NPR Labs to Demo Alerting for Deaf, Hard of Hearing
     

As we have reported, NPR Labs is interested in demonstrating the delivery of emergency alerts to the deaf and hard-of-hearing in the Gulf Coast states through local public radio stations and the Public Radio Satellite System.

Now, the U.S. Department of Homeland Security and FEMA has awarded NPR Labs a contract to demonstrate this technology. NPR Labs says this is the first effort to deliver real-time accessibility-targeted emergency messages, like weather alerts, using RDS. 

This pilot system is intended to demonstrate that all individuals, including those who are deaf or hard-of-hearing, can rely on battery-powered radios to stay informed in emergencies when electricity, Internet and other communications channels are unavailable.

NPR Labs will work with DHS and FEMA to identify a total of 25 public radio stations in Alabama, Florida, Louisiana, Mississippi and Texas to participate in the pilot. The distribution network of the Public Radio Satellite System will be used to test the effectiveness of the message delivery system.

The Gulf region was chosen because it’s frequently subjected to extreme and sudden weather conditions. Once proven, the system could be rolled out nationwide on the public radio stations served by the PRSS, which reach 95% of the U.S. population, according to NPR.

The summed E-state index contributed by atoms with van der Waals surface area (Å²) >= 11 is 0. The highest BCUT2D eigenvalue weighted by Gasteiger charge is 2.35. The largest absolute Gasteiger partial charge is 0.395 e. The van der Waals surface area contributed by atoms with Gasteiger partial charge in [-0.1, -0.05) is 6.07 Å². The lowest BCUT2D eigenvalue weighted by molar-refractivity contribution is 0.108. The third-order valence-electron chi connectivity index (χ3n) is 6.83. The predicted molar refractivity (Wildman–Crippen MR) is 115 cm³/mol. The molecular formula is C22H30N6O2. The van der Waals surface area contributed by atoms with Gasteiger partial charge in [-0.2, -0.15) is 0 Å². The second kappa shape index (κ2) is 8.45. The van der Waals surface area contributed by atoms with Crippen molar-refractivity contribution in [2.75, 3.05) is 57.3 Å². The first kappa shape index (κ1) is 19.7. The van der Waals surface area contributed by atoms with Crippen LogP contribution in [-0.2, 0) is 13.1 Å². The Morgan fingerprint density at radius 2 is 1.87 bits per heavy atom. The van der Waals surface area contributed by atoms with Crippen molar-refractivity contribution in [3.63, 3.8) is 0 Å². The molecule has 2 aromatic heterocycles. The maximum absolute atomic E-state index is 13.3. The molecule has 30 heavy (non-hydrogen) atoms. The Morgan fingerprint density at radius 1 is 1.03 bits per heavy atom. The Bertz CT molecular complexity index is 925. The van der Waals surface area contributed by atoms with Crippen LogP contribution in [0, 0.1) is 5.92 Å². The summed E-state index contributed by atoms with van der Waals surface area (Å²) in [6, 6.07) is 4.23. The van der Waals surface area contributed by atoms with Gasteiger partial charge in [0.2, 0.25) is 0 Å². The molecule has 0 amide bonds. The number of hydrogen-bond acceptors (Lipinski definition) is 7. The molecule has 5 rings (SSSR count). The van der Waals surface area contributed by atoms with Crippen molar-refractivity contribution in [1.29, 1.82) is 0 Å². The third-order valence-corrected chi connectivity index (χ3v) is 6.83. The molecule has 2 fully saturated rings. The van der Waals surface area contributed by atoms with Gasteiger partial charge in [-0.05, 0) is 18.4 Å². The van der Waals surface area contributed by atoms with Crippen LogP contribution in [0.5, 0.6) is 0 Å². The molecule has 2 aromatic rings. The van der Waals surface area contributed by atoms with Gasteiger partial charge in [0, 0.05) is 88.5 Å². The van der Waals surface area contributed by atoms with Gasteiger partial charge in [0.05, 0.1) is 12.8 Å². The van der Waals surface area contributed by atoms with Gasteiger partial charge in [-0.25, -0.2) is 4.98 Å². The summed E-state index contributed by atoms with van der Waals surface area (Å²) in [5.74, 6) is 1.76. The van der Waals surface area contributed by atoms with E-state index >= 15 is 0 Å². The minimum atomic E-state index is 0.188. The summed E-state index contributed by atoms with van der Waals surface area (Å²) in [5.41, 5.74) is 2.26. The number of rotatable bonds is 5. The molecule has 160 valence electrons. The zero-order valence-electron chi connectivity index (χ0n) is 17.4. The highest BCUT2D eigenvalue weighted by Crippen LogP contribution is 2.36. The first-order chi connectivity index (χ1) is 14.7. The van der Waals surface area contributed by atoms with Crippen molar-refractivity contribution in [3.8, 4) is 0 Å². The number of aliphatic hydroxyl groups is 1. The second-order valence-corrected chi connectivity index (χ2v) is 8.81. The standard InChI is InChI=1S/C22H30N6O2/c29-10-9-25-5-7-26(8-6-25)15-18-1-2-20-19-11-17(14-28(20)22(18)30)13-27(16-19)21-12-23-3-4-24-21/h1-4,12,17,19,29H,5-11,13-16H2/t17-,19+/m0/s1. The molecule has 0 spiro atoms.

NPR Labs VP/Executive Director Mike Starling says the Labs has developed expertise in making radio broadcasts available and accessible to everyone. “We believe this system can be a life-saver for those unable to hear emergency alerts today.”

In the demonstration project, FEMA will transmit emergency alert messages to the PRSS using the Common Alerting Protocol. The PRSS network operations center will retransmit the warning using RDS on the participating 25 public radio stations on a dedicated digital alerting channel.

The stations will broadcast the emergency alert to receivers capable of displaying text messages. Deaf or hard-of-hearing project volunteers will be alerted to the message by a flashing indicator on their radios or a bed-shaker triggered by their radios, to ensure the message is received day and night.

NPR Labs plans to identify 500 individuals who are deaf or hard-of-hearing in the listening areas of the participating stations. The volunteers will be surveyed periodically to determine the efficacy of the warnings.

 


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Dedicated digital alerting channel? So are these PBS FM stations monitoring their local LP-1 and LP-2 stations for EAS, or do they actually require a whole new 'digital transmitter'? I'm confused about this part of the story. Make a lot of sense to use RDS for weather alerts, and all stations with RDS SHOULD make use of it for that, in my opinion, though none do here in the Ohio Valley.
By Dr. Johnny Fever on 2/25/2013

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